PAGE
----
So, we changed it and we created these full-day marketplaces, kind of like a big bazaar. And everybody was dressed up in costume, some people a little, some people a lot. And sellers had to man their stalls and sell their ideas as persuasively as possible, and people who were convinced bought them with fake check books. Creating just a bit of silliness with the environment and a hat or a scarf drops people's guard and causes ideas to spread like wildfire.
There's no recipe here, but time together has to be carefully curated and created so that people know that their time is valuable and important, and they can bring their best selves to the table.
Hero culture is present right here in TED. This whole process makes it look like I think I'm a hero. So just in case there's any doubt about the point that I'm trying to make, I want to apply these ideas in an area in which I have zero credibility and zero experience.
I'm originally South African, and I'm deeply passionate about wildlife conservation, most particularly rhinos. Those majestic creatures with big horns. Every day, three rhinos are killed, because there are people who think that those horns are valuable, even though they're just made of the same stuff as hair and fingernails. It breaks my heart. Like all good recovering heroes, I did everything I could to reduce this goal to something that I could do by myself. But clearly, stopping rhino poaching is a goal way too big for me. So I'm immediately in interdependence land. I'm declaring my goal on this stage. I found other people as passionate as I am and I've asked if I could join them. And after today, there may be more. And we're now in the complex but inspiring process of learning how to work together. My dream is that one day, someone will stand on this stage and tell you how radical interdependence saved my beloved rhinos.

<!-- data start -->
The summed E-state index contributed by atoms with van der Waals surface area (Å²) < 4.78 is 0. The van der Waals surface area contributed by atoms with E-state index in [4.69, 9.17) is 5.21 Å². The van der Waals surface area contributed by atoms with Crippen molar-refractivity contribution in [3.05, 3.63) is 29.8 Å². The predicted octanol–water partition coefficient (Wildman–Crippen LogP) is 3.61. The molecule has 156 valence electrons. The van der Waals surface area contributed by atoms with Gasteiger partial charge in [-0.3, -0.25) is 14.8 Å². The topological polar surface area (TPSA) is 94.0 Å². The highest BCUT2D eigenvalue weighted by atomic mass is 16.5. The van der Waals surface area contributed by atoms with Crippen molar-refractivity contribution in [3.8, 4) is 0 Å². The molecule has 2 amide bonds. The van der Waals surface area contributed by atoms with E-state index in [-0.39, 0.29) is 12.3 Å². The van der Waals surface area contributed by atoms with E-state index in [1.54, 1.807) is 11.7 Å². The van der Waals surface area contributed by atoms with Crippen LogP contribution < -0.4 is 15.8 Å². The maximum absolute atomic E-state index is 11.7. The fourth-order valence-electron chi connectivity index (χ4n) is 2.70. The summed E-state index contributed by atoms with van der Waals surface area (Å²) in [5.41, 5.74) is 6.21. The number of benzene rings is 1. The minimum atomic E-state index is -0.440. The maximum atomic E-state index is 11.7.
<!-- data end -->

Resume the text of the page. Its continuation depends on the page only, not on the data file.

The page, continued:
Why does hero culture persist, and why don't we work together more? Well, I don't know why everyone else does it, but I can tell you why I did it. Interdependence is a lot harder than being a hero. It requires us to be open and transparent and vulnerable, and that's not what traditional leaders have been trained to do. I thought being a hero would keep me safe. I thought that in the elevation and separation that comes from heroic leadership, that I would be untouchable. This is an illusion.
The joy and success that comes from interdependence and vulnerability is worth the effort and the risk. And if we're going to solve the challenges that the world is facing today, we have no alternative, so we had better start getting good at it.